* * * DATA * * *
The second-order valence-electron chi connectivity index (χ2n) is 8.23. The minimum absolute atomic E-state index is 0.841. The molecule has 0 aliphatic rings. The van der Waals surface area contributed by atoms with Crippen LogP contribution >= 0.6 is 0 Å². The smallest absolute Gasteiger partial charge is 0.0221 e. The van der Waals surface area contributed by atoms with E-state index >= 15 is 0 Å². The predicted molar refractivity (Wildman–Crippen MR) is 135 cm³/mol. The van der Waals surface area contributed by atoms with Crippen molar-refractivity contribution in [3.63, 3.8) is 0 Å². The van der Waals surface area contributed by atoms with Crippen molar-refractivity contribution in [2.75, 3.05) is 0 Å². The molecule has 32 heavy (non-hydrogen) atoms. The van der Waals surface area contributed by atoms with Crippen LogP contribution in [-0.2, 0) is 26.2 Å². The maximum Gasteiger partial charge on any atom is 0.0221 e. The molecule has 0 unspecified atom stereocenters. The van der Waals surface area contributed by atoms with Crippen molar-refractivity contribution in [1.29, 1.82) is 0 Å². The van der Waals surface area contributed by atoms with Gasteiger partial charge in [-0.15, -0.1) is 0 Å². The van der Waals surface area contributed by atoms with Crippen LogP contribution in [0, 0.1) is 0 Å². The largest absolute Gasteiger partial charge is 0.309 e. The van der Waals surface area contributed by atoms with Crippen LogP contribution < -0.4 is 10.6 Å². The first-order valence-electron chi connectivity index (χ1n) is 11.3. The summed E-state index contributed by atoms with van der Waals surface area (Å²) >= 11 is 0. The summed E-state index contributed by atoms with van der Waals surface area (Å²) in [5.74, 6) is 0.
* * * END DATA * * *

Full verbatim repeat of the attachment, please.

The second-order valence-electron chi connectivity index (χ2n) is 8.23. The minimum absolute atomic E-state index is 0.841. The molecule has 0 aliphatic rings. The van der Waals surface area contributed by atoms with Crippen LogP contribution >= 0.6 is 0 Å². The smallest absolute Gasteiger partial charge is 0.0221 e. The van der Waals surface area contributed by atoms with E-state index >= 15 is 0 Å². The predicted molar refractivity (Wildman–Crippen MR) is 135 cm³/mol. The van der Waals surface area contributed by atoms with Crippen molar-refractivity contribution in [3.63, 3.8) is 0 Å². The van der Waals surface area contributed by atoms with Crippen molar-refractivity contribution in [2.75, 3.05) is 0 Å². The molecule has 32 heavy (non-hydrogen) atoms. The van der Waals surface area contributed by atoms with Crippen LogP contribution in [-0.2, 0) is 26.2 Å². The maximum Gasteiger partial charge on any atom is 0.0221 e. The molecule has 0 unspecified atom stereocenters. The van der Waals surface area contributed by atoms with Crippen molar-refractivity contribution in [1.29, 1.82) is 0 Å². The van der Waals surface area contributed by atoms with Gasteiger partial charge in [-0.15, -0.1) is 0 Å². The van der Waals surface area contributed by atoms with Crippen LogP contribution in [0, 0.1) is 0 Å². The largest absolute Gasteiger partial charge is 0.309 e. The van der Waals surface area contributed by atoms with Crippen LogP contribution < -0.4 is 10.6 Å². The first-order valence-electron chi connectivity index (χ1n) is 11.3. The summed E-state index contributed by atoms with van der Waals surface area (Å²) >= 11 is 0. The summed E-state index contributed by atoms with van der Waals surface area (Å²) in [5.74, 6) is 0.